(HealthDay News) -- A night terror may cause a child to wake up
sweating and screaming, and parents might think their child is
having a "super" nightmare.
But a night terror is different from a nightmare, the Nemours
Foundation says. It occurs while the child is in a deep sleep, and
the child usually has no recollection of what caused the sudden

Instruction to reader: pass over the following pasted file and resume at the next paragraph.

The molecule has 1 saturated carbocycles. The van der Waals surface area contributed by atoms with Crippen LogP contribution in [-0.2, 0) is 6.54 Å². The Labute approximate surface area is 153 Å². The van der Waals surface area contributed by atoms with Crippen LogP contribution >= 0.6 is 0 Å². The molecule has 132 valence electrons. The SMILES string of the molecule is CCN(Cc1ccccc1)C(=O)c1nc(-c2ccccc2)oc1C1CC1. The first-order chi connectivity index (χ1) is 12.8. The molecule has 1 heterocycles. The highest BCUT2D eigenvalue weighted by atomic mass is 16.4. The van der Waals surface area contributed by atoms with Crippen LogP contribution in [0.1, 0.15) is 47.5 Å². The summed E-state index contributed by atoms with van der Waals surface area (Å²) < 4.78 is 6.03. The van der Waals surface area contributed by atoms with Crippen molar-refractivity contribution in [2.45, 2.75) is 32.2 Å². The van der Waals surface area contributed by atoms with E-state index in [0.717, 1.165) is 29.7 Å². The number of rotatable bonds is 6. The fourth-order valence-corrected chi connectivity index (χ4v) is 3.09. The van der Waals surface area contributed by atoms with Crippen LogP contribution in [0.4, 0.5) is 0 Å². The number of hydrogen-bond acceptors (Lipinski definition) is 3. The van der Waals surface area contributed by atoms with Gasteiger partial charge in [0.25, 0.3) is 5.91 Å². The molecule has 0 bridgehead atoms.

outbreak of fear.
Night terrors are rare, affecting only 3 percent to 6 percent of
children, the foundation says. It says common triggers of night
Having a family member who had night terrors.
Having an immature central nervous system.
Being stressed out or over-tired.
Having a change in sleep environment, such as when spending the
night away from home.
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